Some young people seem driven to invent. And if that spirit is nurtured it can become the basis for a successful business career. In the first of a two part series on early entrepreneurship, WNPR’s Sujata Srinivasan met some of the state’s very youngest creative minds at Connecticut’s Invention Convention.
Thousands of children struggling against poverty find hope - and the path to a better life - through classical music.
Its not some pipedream...but a very real and inspiring story of El Sistema - The System: a music phenomenon in Venezuela that’s touched the lives of hundreds of thousands of kids and captured the attention of the world.
Today, we talk with the author of a book about El Sistema. We’ll also speak with educators who are using music to transform the lives of students right here in Connecticut.
A program that serves families in a distressed, low-income neighborhood in Meriden has been awarded federal money to expand. The Meriden Family Zone ties together services and supports to improve the lives of families and young children.
Families who are part of the Meriden Family Zone tend be disconnected from life in the larger city, says David Radcliffe, director of Meriden Children First.
Bridgeport’s Board of Education has appointed Paul Vallas, interim superintendent, part of the state’s takeover of the struggling school system. Vallas is a nationally recognized education reformer who’s spearheaded turnaround efforts in Chicago, Philadelphia and New Orleans.
Departing Bridgeport superintendent John Ramos joined a panel of school leaders earlier this month to talk about the effect of inadequate education funding on disadvantaged students.
State lawmakers and policy leaders met in Hartford on Tuesday to outline challenges facing Connecticut’s children. Some of the key issues may come up in the 2012 legislative session.
Department of Health Commissioner Dr. Jewell Mullen listed several areas of particular concern. "They include the disproportionate incidence of infant mortality, particularly in New Haven, but in our urban areas and increasingly in our smaller cities; the rising prevalence of childhood obesity; also, needing to put a new focus on preventing violence and injury."
Though education advocates are expressing frustration at an overall lack of progress during this legislative session, there’s one area where people are feeling cautiously optimistic. A bill focusing on early childhood education could help tackle the state’s stubborn achievement gap, and may better position Connecticut for future federal funding.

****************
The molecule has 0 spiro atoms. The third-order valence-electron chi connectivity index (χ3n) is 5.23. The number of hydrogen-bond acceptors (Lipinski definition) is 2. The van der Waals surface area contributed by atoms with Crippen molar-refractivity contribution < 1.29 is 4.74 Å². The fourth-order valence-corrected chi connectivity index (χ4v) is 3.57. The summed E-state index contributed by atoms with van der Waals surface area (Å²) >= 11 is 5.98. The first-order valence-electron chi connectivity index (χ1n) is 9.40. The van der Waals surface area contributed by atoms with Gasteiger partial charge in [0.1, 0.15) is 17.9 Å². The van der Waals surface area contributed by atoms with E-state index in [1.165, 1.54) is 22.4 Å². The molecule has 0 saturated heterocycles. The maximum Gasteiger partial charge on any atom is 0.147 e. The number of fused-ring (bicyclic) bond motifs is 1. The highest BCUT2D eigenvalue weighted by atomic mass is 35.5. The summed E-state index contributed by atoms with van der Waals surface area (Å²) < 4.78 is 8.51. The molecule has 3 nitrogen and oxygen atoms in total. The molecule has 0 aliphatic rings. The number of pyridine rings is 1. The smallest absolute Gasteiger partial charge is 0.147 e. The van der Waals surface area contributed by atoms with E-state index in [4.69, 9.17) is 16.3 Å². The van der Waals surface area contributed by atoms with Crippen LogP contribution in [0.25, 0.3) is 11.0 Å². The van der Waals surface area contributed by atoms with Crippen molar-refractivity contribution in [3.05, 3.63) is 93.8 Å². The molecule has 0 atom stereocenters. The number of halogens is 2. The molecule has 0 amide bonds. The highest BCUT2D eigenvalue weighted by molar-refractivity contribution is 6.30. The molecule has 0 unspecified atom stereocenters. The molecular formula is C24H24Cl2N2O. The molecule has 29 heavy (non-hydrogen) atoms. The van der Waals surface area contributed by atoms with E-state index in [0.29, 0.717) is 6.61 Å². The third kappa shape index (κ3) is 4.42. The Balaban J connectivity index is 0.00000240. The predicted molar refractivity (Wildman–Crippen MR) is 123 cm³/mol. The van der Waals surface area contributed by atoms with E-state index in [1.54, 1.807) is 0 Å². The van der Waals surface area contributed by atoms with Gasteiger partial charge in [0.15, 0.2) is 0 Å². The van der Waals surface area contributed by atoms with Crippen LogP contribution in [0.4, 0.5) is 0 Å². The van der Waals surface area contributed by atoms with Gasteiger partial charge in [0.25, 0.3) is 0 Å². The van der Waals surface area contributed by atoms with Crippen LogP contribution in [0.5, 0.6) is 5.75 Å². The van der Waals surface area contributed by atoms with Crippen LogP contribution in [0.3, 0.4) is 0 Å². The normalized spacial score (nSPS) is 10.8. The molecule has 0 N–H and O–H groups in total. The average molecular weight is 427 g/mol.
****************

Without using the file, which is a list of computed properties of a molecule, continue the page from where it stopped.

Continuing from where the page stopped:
Last year, the city of New Haven announced the start of an ambitious 5-year education reform program. Schools were assigned levels, or “tiers". That’s something that might not affect kids as much asteachers and school administrators.
With summer vacation just a few weeks away, we visited a lower-performing “Tier Three” school to talk with educators and parents about what’s changed this year.
A bill that would raise the starting age for kindergarten has passed out of the Appropriations Committee. Critics are concerned that it does not provide an alternative for kids whose families cant afford an extra year of preschool.
The idea is to require children entering kindergarten to be five years old by October 1st. This new law would take effect in 2015, and supporters say it would improve teaching and learning because right now, the age range in kindergarten is too wide.
Like many other school districts, Hartford, Conn., rewards schools that perform well and closes schools that perform badly.
But Hartford is also a district that allows parents to choose their child's school. As the theory goes, parents should naturally choose the good schools over the bad ones — but as it turns out, they often don't.
Many communities around Connecticut rely on small businesses to provide essential, basic services. For WNPR’s latest small business profile, Harriet Jones visited a home-based daycare in Hamden that’s helping children and parents alike.
Morning exercise is all part of the routine at Every Child Ahead in Hamden.
“I just care for them like they’re my children, and I think that’s why I keep my daycare full.”
If Connecticut is to have an engaged and productive workforce it must have reliable childcare. Childcare comes in many different forms, but an increasing number of providers are small, home-based businesses. WNPR’s Harriet Jones reports.
In a tiny condo in Hamden, Lushanna Thompson is allowing her small charges to let off some steam.